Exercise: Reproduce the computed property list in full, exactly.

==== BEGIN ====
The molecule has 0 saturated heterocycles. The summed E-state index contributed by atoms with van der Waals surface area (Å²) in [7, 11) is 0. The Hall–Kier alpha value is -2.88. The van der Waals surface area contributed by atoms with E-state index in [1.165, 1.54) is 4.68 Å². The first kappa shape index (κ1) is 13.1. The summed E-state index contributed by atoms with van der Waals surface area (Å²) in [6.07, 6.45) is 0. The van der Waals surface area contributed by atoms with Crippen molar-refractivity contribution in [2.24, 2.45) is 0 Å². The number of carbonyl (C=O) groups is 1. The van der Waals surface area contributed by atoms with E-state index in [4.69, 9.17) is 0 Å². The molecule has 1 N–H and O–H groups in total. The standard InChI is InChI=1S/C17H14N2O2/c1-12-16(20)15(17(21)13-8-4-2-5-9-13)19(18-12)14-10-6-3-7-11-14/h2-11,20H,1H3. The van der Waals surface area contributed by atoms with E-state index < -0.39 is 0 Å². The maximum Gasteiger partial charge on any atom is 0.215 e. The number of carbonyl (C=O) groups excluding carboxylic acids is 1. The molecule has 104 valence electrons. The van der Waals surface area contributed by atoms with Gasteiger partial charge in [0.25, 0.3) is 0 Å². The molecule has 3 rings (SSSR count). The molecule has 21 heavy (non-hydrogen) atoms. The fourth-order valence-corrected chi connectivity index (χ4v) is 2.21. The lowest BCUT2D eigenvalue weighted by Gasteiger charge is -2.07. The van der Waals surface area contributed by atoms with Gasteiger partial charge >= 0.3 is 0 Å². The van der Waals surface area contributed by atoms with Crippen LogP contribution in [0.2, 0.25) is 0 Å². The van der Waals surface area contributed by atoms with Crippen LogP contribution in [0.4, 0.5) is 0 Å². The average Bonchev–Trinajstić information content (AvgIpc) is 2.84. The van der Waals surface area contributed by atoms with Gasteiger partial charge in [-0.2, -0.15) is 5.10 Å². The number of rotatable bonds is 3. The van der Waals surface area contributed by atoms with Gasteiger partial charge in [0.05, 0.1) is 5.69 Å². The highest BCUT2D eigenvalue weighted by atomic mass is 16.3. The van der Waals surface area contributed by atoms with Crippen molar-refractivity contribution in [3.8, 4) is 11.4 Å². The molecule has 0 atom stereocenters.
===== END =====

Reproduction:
The molecule has 0 saturated heterocycles. The summed E-state index contributed by atoms with van der Waals surface area (Å²) in [7, 11) is 0. The Hall–Kier alpha value is -2.88. The van der Waals surface area contributed by atoms with E-state index in [1.165, 1.54) is 4.68 Å². The first kappa shape index (κ1) is 13.1. The summed E-state index contributed by atoms with van der Waals surface area (Å²) in [6.07, 6.45) is 0. The van der Waals surface area contributed by atoms with Crippen molar-refractivity contribution in [2.24, 2.45) is 0 Å². The number of carbonyl (C=O) groups is 1. The van der Waals surface area contributed by atoms with E-state index in [4.69, 9.17) is 0 Å². The molecule has 1 N–H and O–H groups in total. The standard InChI is InChI=1S/C17H14N2O2/c1-12-16(20)15(17(21)13-8-4-2-5-9-13)19(18-12)14-10-6-3-7-11-14/h2-11,20H,1H3. The van der Waals surface area contributed by atoms with E-state index < -0.39 is 0 Å². The maximum Gasteiger partial charge on any atom is 0.215 e. The number of carbonyl (C=O) groups excluding carboxylic acids is 1. The molecule has 104 valence electrons. The van der Waals surface area contributed by atoms with Gasteiger partial charge in [0.25, 0.3) is 0 Å². The molecule has 3 rings (SSSR count). The molecule has 21 heavy (non-hydrogen) atoms. The fourth-order valence-corrected chi connectivity index (χ4v) is 2.21. The lowest BCUT2D eigenvalue weighted by Gasteiger charge is -2.07. The van der Waals surface area contributed by atoms with Gasteiger partial charge >= 0.3 is 0 Å². The van der Waals surface area contributed by atoms with Crippen LogP contribution in [0.2, 0.25) is 0 Å². The van der Waals surface area contributed by atoms with Crippen LogP contribution in [0.4, 0.5) is 0 Å². The average Bonchev–Trinajstić information content (AvgIpc) is 2.84. The van der Waals surface area contributed by atoms with Gasteiger partial charge in [-0.2, -0.15) is 5.10 Å². The number of rotatable bonds is 3. The van der Waals surface area contributed by atoms with Gasteiger partial charge in [0.05, 0.1) is 5.69 Å². The highest BCUT2D eigenvalue weighted by atomic mass is 16.3. The van der Waals surface area contributed by atoms with Crippen molar-refractivity contribution in [3.8, 4) is 11.4 Å². The molecule has 0 atom stereocenters.